The principal witness against Dr. Olivieri in the Hospital proceedings, Dr. Gideon Koren, was publicly disciplined in 2000 by the Hospital and the University for dishonest actions in connection with his attacks on her. He was publicly disciplined by the University again in 2002, for research misconduct in connection with an article he published favorable to Apotex's drug. In 2003, the CPSO publicly disciplined him for misconduct.
Apotex has continued efforts to have deferiprone licenced for prescription sale in the USA and Canada. However, the American regulatory agency FDA required it to undertake further toxicity studies in animals, as the company acknowledged in a court proceeding in Europe in 2003.*
A major new attack on Dr. Olivieri was launched at the beginning of May 2005, with the publication of a book criticizing her as a person, a physician and a researcher. The book repeats allegations by Dr. Koren and others, already proven false (it devotes many pages to repeating discredited allegations, and only mentions in a brief paragraph that Olivieri has been exonerated). The book's conclusion is that Apotex's deferiprone should be licenced by the FDA. The book was launched in the same week that Novartis made application to the FDA for licencing of its newer, rival oral iron chelation drug ICL 670 (exjade). Exjade was promptly granted Priority Review status and after a hearing on September 29, 2005, the FDA's scientific panel unanimously recommended licencing. A formal decision by the FDA on whether it will licence exjade is expected soon.
Significance of the Case
The Olivieri case was a catalyst for the University of Toronto and its affiliated teaching hospitals to change their policy on industry-sponsored research. The new policy ensures that in matters of human health, scientists can no longer be prevented from disclosing risks to patients in a timely manner. The Toronto lead should be followed elsewhere.
The presidents of the three Canadian government research granting councils referred recommendations in our report to a panel considering revisions to the Tri-Council Policy Statement: Ethical Conduct of Research Involving Human Subjects -- "The Olivieri Reference". The work of this panel is proceeding and draft recommendations are expected to be released for public discussion in the near future.
In response to the Olivieri case, several other highly publicized cases, and the findings alluded to earlier that scientific publications may be biased, the editors of the leading international bio-medical journals have imposed new standards for authorship. Authors must have access to the raw data from clinical trials, must have substantial involvement in the work, must not be impeded by contractual agreements from freely publishing their findings, and must disclose all potential conflicts of interest.
Following publication of our report, the CAUT commissioned a report by a Task Force of senior clinical scientists from across Canada on protecting academic freedom, and protecting employment rights in medical schools. This report was released in December 2004. The CAUT is also assisting clinical faculty to organize effective associations.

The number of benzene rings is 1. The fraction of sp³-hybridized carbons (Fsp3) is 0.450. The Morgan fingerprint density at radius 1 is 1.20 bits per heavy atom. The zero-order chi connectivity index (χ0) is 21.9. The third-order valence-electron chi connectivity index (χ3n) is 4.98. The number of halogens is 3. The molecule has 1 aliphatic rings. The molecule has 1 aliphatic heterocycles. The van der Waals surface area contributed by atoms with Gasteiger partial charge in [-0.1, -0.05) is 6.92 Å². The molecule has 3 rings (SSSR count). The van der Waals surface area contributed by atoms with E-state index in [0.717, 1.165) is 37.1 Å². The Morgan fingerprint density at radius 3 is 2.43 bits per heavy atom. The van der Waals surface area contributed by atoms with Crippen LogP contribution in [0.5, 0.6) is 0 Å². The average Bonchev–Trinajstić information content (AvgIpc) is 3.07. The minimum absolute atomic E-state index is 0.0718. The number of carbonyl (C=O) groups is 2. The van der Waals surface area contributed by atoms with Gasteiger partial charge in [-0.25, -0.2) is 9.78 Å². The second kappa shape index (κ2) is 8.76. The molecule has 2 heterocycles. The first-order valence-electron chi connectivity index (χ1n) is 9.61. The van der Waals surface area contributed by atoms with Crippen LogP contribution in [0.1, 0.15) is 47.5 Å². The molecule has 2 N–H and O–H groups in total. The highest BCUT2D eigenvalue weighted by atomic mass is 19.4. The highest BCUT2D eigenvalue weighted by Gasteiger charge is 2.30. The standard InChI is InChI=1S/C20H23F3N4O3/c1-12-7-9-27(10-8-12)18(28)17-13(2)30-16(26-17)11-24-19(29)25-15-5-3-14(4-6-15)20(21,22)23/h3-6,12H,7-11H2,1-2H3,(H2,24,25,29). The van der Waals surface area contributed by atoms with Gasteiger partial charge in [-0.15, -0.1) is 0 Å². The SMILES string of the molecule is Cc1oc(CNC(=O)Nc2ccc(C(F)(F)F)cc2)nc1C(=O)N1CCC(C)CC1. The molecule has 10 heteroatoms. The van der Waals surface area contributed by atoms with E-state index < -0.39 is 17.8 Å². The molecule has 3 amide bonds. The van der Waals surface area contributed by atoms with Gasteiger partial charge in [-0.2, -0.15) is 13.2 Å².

Much remains to be done, not least being the strengthening of the independence of, and resources for, government regulatory agencies. Many view these as having been 'captured' by the pharmaceutical industry so that they have come to view the companies rather than the public as their 'client'. A thorough review of the criteria used by such agencies may also be required. Restoring (in real terms) public funding for universities and hospitals will also be important.
International agreements also will be necessary. This is because as public pressure builds on governments and regulators in developed countries for improved defence of the public interest, drug manufacturers are moving trial sites to impoverished developing countries. In such countries it is very difficult to enforce proper standards of ethical conduct and research integrity because of their weak infrastructure. It is of note that the recent novel The Constant Gardener by John Le Carré and the subsequent motion picture of the same title, as well as the television documentary Dying for Drugs by the British production company Truevision TV, are each based on events both in the Olivieri case and in Africa.
We in the developed world are fortunate in still being free to discuss societal problems, address unfair conduct by large institutions or organizations, and advocate changes in public policy. However, we should bear in mind the observation made forty years ago by C.B. Macpherson, "tell your politicians that the free way of life depends, to an extent they have not yet dreamed of, on the Western nations remedying the inequality of human rights as between ourselves and the poor nations".
* Thalassemia patients are severely anemic and must have regular blood transfusions, which result in toxic levels of iron accumulating in major organs. The iron must be removed by chelation therapy. Deferoxamine is effective and safe in proper dosages, but treatment with it is unpleasant and uncomfortable, requiring many hours of subcutaneous infusion. Thus development of a safe, effective orally active chelator would be an important advance – it had been hoped both by Dr. Olivieri and Apotex that deferiprone would prove to be such.
* Apotex was granted a marketing authority for deferiprone in Europe in 1999, but one that restricted its use to exceptional circumstances. The European Public Assessment Report on the drug explained that the restriction was imposed "because of the fact that in the present state of knowledge, comprehensive information on the safety and efficacy of the medicinal product cannot be provided".